My name is Philippe (French), and I am Mr. Smith's imaginary friend. I have been for ever, but I am not a flying cloaked hero anymore. I no longer prevent the schoolboy from jumping into the void. I'm not either the talkative roommate, good for boosting self-confidence or playing sex coach with round eyes. Nowadays, I ask the old man to breathe deeply, to open his mouth and to say “A” as in abstraction. I ask him to follow my finger from right to left and from left to right. Could come a coma, could happen an accident—a shock, a yell and gyrophares. When Mr. Smith opens his eyes, he sees a caring gentleman, wearing a white smock.
For Mr. Smith, it is all right to feel pain, all right to be assaulted and wounded, all right to undergo an agony, to deal with dreadful disabilities, with blindness, with paraplegia, with every loss... I always help. Is this an open wound? I guarantee that it heals in no time. Is this degeneration? I concoct miracle cures. I keep death on the side. I pass for an angel or a ghost. I take the old man by the hand, lead him to the engine room, send him headfirst into large metallic cylinders and use over him formidable devices that are not yet invented.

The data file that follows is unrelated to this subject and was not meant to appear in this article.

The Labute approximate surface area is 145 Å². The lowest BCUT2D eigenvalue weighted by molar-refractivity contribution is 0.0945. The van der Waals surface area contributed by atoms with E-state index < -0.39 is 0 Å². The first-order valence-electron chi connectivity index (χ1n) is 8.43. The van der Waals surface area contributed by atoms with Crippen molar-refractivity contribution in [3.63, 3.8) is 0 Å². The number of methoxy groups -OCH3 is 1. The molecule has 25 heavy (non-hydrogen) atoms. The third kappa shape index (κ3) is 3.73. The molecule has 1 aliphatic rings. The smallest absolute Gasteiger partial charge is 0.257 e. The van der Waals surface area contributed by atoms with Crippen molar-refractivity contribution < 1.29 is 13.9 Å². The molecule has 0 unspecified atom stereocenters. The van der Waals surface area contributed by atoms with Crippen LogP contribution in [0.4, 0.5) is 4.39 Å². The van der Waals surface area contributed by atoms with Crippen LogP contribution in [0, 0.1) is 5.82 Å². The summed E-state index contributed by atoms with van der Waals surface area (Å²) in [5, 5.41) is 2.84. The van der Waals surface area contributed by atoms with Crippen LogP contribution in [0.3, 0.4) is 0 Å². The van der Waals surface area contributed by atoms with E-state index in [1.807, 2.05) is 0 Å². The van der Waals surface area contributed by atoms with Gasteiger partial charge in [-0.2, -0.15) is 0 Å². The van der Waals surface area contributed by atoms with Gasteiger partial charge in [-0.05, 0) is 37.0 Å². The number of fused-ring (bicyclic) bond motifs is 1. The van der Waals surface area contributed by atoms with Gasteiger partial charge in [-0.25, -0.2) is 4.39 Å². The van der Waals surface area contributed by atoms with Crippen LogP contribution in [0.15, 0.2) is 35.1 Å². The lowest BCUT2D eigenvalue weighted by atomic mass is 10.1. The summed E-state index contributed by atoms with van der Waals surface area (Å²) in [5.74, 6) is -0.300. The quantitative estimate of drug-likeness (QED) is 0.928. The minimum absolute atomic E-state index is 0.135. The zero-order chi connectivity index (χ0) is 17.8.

His great-granddaughter is clear-witted. “Poppa,” she says, “do you have an imaginary friend?”
“Hmm… yes,” replies the worrying old man.
“Is he good looking?”
“Good looking?! Hmm… I don't know. Imaginary friends are always hurried when you're an adult. I guess I don't have time to see them! Ha! Ha!”
“You have many?!”
Despite his wobbling jaw, the old man takes a deep breath and declares: “Well, imaginary friends transform themselves. They grow up, in their own way. When you turn white and shaky, one single voice remains and helps you think.”
Mr. Smith walks away from the child, opens the fridge and tries to find a snack or a distraction. It is risky, at his age, to deceive and be presumptuous. His heart beats fast. His mouth dries up. Sparkly, atom-like dots blur his vision. Suddenly, some kind of rapid warming spreads throughout his body, followed by an abrupt, astounding contraction of all his muscles. His mind collapses as if his last hour has come.
Lying on the floor, the old man has this expression on his face, comme Mallarmé devant le spectre d'Einstein—an expression so challenging it could stimulate countless dissertations and seminars. The boy is busy. He is standing on a chair and hanging an apricot-size crystal prism in front of the window. The object throws mini rainbows all over the kitchen. The black cat, up on his two back paws, tries to catch them. My name is Philippe. Mr. Smith is being transported on a stretcher. My expertise is needed. I ought to see, in Mr. Smith's dilated pupils, the projection of his last reverie.